THE threat of extinction is real for a few wildlife species in Sabah, and despite counter measures taken, challenges remain.
Poachers continue to hunt the rare animals. Their parts are illegally traded. Exotic dishes are still on menus. Their parts are still used in potions. And human-wildlife conflicts continue.
The survival of a species hinges on scientific intervention, policies, law enforcement, funds and compassion, but there are not enough of those, and time is of the essence.
The Sabah Wildlife Department revealed that the Sumatran rhino, tembadau (or banteng), Bornean pygmy elephant, clouded leopard, sun bear and pangolin are among the most threatened species.
Other vulnerable species include the orangutan, proboscis monkey, slow loris, hornbill and turtles.
Experts are racing to secure whatever hope there is left to ensure the survival of many species.
Sabah Wildlife Department director Augustine Tuuga said the department had embarked on a three-year advanced reproductive technology project since 2016, focusing on a few species.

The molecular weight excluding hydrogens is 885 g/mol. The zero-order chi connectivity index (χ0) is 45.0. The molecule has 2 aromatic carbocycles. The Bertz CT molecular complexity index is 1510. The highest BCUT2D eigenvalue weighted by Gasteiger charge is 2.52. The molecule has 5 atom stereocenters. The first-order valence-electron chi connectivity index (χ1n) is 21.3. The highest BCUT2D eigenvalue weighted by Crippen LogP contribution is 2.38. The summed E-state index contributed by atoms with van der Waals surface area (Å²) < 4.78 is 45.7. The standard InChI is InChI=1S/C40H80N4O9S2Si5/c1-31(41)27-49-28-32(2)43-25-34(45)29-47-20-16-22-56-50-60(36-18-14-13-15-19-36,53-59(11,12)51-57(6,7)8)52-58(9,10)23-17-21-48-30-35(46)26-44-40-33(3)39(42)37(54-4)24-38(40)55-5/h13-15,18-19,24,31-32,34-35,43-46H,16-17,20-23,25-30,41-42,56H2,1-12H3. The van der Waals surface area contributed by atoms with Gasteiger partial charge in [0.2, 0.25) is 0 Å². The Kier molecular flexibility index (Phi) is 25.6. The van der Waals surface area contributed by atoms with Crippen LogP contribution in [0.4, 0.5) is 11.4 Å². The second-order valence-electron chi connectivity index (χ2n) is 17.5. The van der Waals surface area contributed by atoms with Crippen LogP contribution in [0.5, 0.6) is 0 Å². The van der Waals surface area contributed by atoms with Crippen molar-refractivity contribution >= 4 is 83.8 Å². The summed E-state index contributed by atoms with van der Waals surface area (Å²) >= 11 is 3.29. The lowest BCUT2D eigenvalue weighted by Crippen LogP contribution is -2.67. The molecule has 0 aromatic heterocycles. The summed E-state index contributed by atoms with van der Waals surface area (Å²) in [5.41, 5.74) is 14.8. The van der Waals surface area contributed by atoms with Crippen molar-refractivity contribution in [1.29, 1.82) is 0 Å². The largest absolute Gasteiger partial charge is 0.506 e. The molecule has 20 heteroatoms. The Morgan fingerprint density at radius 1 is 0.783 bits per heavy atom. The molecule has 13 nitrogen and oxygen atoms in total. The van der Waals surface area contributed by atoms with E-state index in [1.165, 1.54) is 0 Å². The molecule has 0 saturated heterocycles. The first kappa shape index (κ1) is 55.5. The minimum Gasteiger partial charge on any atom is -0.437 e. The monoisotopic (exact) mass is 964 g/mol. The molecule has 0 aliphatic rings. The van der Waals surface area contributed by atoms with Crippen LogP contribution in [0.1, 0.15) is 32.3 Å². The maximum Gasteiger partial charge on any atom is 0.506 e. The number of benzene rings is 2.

A sum of RM11.9 million has been allocated by the Federal Government to train veterinarians and those involved in handling wildlife, such as rangers or caretakers in the fertilisation process, and to obtain equipment and laboratories.
“The project is not limited to Sabah. The state government will work with other facility and experts in the peninsula should we need them,” Augustine said.
He said advances in animal cell and molecular biology would prove crucial to what his team was doing now.
He said last year, the department brought 10 cases on wildlife offences to court, including charges against people caught with tortoises, sun bear parts, pangolins, turtles and turtle eggs.
Enforcement has been intensified, with more roadblocks, intelligence gathering, inter-agency cooperation as well as monitoring social media, where the department has detected the illegal sale of animal parts and promotion of exotic dishes.
Another boost to conservation efforts expected this year is the gazetting of the Wildlife Conservation Act 1997 to upgrade the status of pangolins to that of a totally protected species.
Augustine said the department would continue to engage with stakeholders, such as local communities and plantation operators near wildlife habitats.
He said there had been successes in such cooperation, particularly in containing the threat faced by animals and in translocation.
“Reducing human-wildlife conflicts can be costly.”
Translocating elephants can cost up to RM30,000 per operation.
“We also have a limited workforce. But we make do where we can and work with other agencies, such as police, Forestry Department and honorary wildlife wardens, to safeguard the animals in vast areas,” Augustine said.
Honorary wildlife wardens are members of the public, usually from the local community, who are appointed to keep watch over animals near them.